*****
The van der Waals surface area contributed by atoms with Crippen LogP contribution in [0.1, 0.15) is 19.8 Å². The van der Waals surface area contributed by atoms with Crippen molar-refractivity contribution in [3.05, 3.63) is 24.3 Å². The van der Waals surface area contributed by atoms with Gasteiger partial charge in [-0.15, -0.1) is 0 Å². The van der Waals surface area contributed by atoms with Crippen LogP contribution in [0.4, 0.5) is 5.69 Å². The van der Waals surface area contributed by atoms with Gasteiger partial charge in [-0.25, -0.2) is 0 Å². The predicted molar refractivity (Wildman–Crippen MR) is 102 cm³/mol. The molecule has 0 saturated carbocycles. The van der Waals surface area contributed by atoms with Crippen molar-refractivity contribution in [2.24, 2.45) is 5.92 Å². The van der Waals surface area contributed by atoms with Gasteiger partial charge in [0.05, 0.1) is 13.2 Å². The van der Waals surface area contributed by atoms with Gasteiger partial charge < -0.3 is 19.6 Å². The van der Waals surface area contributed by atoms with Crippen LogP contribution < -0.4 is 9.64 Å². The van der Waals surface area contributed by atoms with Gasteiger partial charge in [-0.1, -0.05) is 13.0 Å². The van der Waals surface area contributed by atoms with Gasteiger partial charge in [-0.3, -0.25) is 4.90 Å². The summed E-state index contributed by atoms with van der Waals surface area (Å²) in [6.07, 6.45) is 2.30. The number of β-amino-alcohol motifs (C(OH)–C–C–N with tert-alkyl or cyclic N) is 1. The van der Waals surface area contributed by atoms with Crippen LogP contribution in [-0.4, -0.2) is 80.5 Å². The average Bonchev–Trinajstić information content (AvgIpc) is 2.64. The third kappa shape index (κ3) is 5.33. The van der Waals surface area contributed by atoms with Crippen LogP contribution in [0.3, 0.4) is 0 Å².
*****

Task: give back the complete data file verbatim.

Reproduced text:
The van der Waals surface area contributed by atoms with Crippen LogP contribution in [0.1, 0.15) is 19.8 Å². The van der Waals surface area contributed by atoms with Crippen molar-refractivity contribution in [3.05, 3.63) is 24.3 Å². The van der Waals surface area contributed by atoms with Gasteiger partial charge in [-0.15, -0.1) is 0 Å². The van der Waals surface area contributed by atoms with Crippen LogP contribution in [0.4, 0.5) is 5.69 Å². The van der Waals surface area contributed by atoms with Gasteiger partial charge in [-0.25, -0.2) is 0 Å². The predicted molar refractivity (Wildman–Crippen MR) is 102 cm³/mol. The molecule has 0 saturated carbocycles. The van der Waals surface area contributed by atoms with Crippen molar-refractivity contribution in [2.24, 2.45) is 5.92 Å². The van der Waals surface area contributed by atoms with Gasteiger partial charge in [0.05, 0.1) is 13.2 Å². The van der Waals surface area contributed by atoms with Gasteiger partial charge < -0.3 is 19.6 Å². The van der Waals surface area contributed by atoms with Crippen LogP contribution < -0.4 is 9.64 Å². The van der Waals surface area contributed by atoms with Gasteiger partial charge in [-0.1, -0.05) is 13.0 Å². The van der Waals surface area contributed by atoms with Gasteiger partial charge in [-0.3, -0.25) is 4.90 Å². The summed E-state index contributed by atoms with van der Waals surface area (Å²) in [6.07, 6.45) is 2.30. The number of β-amino-alcohol motifs (C(OH)–C–C–N with tert-alkyl or cyclic N) is 1. The van der Waals surface area contributed by atoms with Crippen LogP contribution in [-0.4, -0.2) is 80.5 Å². The average Bonchev–Trinajstić information content (AvgIpc) is 2.64. The third kappa shape index (κ3) is 5.33. The van der Waals surface area contributed by atoms with Crippen LogP contribution in [0.3, 0.4) is 0 Å².